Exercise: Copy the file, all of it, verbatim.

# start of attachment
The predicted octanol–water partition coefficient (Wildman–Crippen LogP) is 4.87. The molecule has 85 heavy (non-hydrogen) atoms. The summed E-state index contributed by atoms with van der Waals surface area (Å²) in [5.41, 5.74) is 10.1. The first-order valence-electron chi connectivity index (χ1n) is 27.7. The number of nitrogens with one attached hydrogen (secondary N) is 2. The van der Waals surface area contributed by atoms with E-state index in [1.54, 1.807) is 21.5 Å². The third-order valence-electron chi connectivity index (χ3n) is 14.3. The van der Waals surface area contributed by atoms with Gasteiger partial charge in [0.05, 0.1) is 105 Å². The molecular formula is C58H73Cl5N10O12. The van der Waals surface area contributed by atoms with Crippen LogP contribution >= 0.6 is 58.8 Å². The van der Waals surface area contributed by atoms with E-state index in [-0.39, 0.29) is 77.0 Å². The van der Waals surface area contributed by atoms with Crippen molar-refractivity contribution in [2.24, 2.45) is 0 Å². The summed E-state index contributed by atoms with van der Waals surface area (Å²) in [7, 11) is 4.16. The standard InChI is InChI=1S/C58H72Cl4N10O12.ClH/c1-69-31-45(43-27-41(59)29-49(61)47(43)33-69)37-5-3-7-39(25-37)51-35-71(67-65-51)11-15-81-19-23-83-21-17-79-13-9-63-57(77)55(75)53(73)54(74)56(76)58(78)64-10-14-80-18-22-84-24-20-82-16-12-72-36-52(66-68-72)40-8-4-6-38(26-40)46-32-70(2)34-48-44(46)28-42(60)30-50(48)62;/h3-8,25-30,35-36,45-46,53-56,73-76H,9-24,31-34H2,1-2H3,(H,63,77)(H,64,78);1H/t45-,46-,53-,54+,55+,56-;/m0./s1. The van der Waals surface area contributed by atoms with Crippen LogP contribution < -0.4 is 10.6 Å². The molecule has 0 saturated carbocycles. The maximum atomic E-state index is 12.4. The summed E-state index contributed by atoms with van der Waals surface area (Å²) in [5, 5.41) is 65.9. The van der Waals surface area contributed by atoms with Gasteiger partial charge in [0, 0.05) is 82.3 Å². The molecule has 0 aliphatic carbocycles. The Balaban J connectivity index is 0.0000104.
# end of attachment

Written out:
The predicted octanol–water partition coefficient (Wildman–Crippen LogP) is 4.87. The molecule has 85 heavy (non-hydrogen) atoms. The summed E-state index contributed by atoms with van der Waals surface area (Å²) in [5.41, 5.74) is 10.1. The first-order valence-electron chi connectivity index (χ1n) is 27.7. The number of nitrogens with one attached hydrogen (secondary N) is 2. The van der Waals surface area contributed by atoms with E-state index in [1.54, 1.807) is 21.5 Å². The third-order valence-electron chi connectivity index (χ3n) is 14.3. The van der Waals surface area contributed by atoms with Gasteiger partial charge in [0.05, 0.1) is 105 Å². The molecular formula is C58H73Cl5N10O12. The van der Waals surface area contributed by atoms with Crippen LogP contribution >= 0.6 is 58.8 Å². The van der Waals surface area contributed by atoms with E-state index in [-0.39, 0.29) is 77.0 Å². The van der Waals surface area contributed by atoms with Crippen molar-refractivity contribution in [2.24, 2.45) is 0 Å². The summed E-state index contributed by atoms with van der Waals surface area (Å²) in [7, 11) is 4.16. The standard InChI is InChI=1S/C58H72Cl4N10O12.ClH/c1-69-31-45(43-27-41(59)29-49(61)47(43)33-69)37-5-3-7-39(25-37)51-35-71(67-65-51)11-15-81-19-23-83-21-17-79-13-9-63-57(77)55(75)53(73)54(74)56(76)58(78)64-10-14-80-18-22-84-24-20-82-16-12-72-36-52(66-68-72)40-8-4-6-38(26-40)46-32-70(2)34-48-44(46)28-42(60)30-50(48)62;/h3-8,25-30,35-36,45-46,53-56,73-76H,9-24,31-34H2,1-2H3,(H,63,77)(H,64,78);1H/t45-,46-,53-,54+,55+,56-;/m0./s1. The van der Waals surface area contributed by atoms with Crippen LogP contribution < -0.4 is 10.6 Å². The molecule has 0 saturated carbocycles. The maximum atomic E-state index is 12.4. The summed E-state index contributed by atoms with van der Waals surface area (Å²) in [5, 5.41) is 65.9. The van der Waals surface area contributed by atoms with Gasteiger partial charge in [0, 0.05) is 82.3 Å². The molecule has 0 aliphatic carbocycles. The Balaban J connectivity index is 0.0000104.